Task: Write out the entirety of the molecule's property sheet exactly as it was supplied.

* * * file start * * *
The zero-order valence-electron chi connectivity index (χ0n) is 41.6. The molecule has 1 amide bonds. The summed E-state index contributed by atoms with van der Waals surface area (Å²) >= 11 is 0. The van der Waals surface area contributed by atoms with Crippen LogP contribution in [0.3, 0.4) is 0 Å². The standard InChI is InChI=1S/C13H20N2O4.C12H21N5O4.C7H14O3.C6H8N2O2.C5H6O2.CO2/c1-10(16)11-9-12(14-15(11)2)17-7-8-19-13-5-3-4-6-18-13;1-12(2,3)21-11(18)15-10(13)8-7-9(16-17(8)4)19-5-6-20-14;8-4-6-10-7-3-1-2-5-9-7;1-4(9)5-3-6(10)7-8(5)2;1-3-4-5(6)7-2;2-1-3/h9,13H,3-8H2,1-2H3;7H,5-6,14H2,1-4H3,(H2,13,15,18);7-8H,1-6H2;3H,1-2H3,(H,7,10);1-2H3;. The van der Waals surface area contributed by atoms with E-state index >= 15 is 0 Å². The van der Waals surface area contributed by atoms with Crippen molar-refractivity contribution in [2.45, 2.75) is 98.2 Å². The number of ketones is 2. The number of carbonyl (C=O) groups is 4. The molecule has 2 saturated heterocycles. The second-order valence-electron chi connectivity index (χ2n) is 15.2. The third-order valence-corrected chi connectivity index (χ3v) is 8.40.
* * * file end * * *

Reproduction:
The zero-order valence-electron chi connectivity index (χ0n) is 41.6. The molecule has 1 amide bonds. The summed E-state index contributed by atoms with van der Waals surface area (Å²) >= 11 is 0. The van der Waals surface area contributed by atoms with Crippen LogP contribution in [0.3, 0.4) is 0 Å². The standard InChI is InChI=1S/C13H20N2O4.C12H21N5O4.C7H14O3.C6H8N2O2.C5H6O2.CO2/c1-10(16)11-9-12(14-15(11)2)17-7-8-19-13-5-3-4-6-18-13;1-12(2,3)21-11(18)15-10(13)8-7-9(16-17(8)4)19-5-6-20-14;8-4-6-10-7-3-1-2-5-9-7;1-4(9)5-3-6(10)7-8(5)2;1-3-4-5(6)7-2;2-1-3/h9,13H,3-8H2,1-2H3;7H,5-6,14H2,1-4H3,(H2,13,15,18);7-8H,1-6H2;3H,1-2H3,(H,7,10);1-2H3;. The van der Waals surface area contributed by atoms with E-state index >= 15 is 0 Å². The van der Waals surface area contributed by atoms with Crippen molar-refractivity contribution in [2.45, 2.75) is 98.2 Å². The number of ketones is 2. The number of carbonyl (C=O) groups is 4. The molecule has 2 saturated heterocycles. The second-order valence-electron chi connectivity index (χ2n) is 15.2. The third-order valence-corrected chi connectivity index (χ3v) is 8.40.